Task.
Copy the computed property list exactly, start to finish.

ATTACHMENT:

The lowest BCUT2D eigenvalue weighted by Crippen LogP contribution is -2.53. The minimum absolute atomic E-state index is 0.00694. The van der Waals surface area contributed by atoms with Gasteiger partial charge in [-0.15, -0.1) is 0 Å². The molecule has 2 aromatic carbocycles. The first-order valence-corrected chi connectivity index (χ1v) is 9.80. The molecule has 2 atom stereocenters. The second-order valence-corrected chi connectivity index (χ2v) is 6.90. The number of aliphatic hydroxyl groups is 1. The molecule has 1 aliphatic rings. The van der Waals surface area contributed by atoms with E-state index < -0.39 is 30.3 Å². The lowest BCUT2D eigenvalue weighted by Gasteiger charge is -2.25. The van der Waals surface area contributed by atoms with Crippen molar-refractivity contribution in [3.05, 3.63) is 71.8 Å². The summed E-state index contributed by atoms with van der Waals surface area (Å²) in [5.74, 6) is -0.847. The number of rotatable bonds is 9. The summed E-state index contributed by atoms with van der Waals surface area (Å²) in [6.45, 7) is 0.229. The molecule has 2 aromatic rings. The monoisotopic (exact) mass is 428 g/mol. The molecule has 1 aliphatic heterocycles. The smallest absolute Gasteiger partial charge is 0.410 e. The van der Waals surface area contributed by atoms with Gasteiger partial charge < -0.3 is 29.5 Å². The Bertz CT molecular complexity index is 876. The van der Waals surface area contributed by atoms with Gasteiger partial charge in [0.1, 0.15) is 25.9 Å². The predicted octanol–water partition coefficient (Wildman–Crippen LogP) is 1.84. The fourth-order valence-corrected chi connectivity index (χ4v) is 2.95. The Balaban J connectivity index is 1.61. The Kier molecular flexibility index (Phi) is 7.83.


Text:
The lowest BCUT2D eigenvalue weighted by Crippen LogP contribution is -2.53. The minimum absolute atomic E-state index is 0.00694. The van der Waals surface area contributed by atoms with Gasteiger partial charge in [-0.15, -0.1) is 0 Å². The molecule has 2 aromatic carbocycles. The first-order valence-corrected chi connectivity index (χ1v) is 9.80. The molecule has 2 atom stereocenters. The second-order valence-corrected chi connectivity index (χ2v) is 6.90. The number of aliphatic hydroxyl groups is 1. The molecule has 1 aliphatic rings. The van der Waals surface area contributed by atoms with E-state index < -0.39 is 30.3 Å². The lowest BCUT2D eigenvalue weighted by Gasteiger charge is -2.25. The van der Waals surface area contributed by atoms with Crippen molar-refractivity contribution in [3.05, 3.63) is 71.8 Å². The summed E-state index contributed by atoms with van der Waals surface area (Å²) in [5.74, 6) is -0.847. The number of rotatable bonds is 9. The summed E-state index contributed by atoms with van der Waals surface area (Å²) in [6.45, 7) is 0.229. The molecule has 2 aromatic rings. The monoisotopic (exact) mass is 428 g/mol. The molecule has 1 aliphatic heterocycles. The smallest absolute Gasteiger partial charge is 0.410 e. The van der Waals surface area contributed by atoms with Gasteiger partial charge < -0.3 is 29.5 Å². The Bertz CT molecular complexity index is 876. The van der Waals surface area contributed by atoms with Gasteiger partial charge in [0.1, 0.15) is 25.9 Å². The predicted octanol–water partition coefficient (Wildman–Crippen LogP) is 1.84. The fourth-order valence-corrected chi connectivity index (χ4v) is 2.95. The Balaban J connectivity index is 1.61. The Kier molecular flexibility index (Phi) is 7.83.